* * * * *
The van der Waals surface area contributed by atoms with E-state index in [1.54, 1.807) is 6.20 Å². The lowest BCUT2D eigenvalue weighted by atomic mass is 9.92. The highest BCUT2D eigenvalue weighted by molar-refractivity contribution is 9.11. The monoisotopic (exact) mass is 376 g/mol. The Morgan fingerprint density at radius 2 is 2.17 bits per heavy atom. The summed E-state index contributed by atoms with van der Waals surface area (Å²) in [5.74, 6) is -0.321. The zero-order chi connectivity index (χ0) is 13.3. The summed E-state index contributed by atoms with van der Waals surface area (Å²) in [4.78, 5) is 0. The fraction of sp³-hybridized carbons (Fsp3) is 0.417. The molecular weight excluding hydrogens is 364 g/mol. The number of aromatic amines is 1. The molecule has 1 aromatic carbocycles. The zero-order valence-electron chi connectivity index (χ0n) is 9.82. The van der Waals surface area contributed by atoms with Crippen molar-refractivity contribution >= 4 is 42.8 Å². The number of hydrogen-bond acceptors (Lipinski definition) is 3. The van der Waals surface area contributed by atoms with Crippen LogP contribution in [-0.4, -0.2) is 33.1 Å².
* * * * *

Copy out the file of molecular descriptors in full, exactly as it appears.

The van der Waals surface area contributed by atoms with E-state index in [1.54, 1.807) is 6.20 Å². The lowest BCUT2D eigenvalue weighted by atomic mass is 9.92. The highest BCUT2D eigenvalue weighted by molar-refractivity contribution is 9.11. The monoisotopic (exact) mass is 376 g/mol. The Morgan fingerprint density at radius 2 is 2.17 bits per heavy atom. The summed E-state index contributed by atoms with van der Waals surface area (Å²) in [5.74, 6) is -0.321. The zero-order chi connectivity index (χ0) is 13.3. The summed E-state index contributed by atoms with van der Waals surface area (Å²) in [4.78, 5) is 0. The fraction of sp³-hybridized carbons (Fsp3) is 0.417. The molecular weight excluding hydrogens is 364 g/mol. The number of aromatic amines is 1. The molecule has 1 aromatic carbocycles. The zero-order valence-electron chi connectivity index (χ0n) is 9.82. The van der Waals surface area contributed by atoms with Crippen molar-refractivity contribution >= 4 is 42.8 Å². The number of hydrogen-bond acceptors (Lipinski definition) is 3. The van der Waals surface area contributed by atoms with Crippen LogP contribution in [-0.4, -0.2) is 33.1 Å².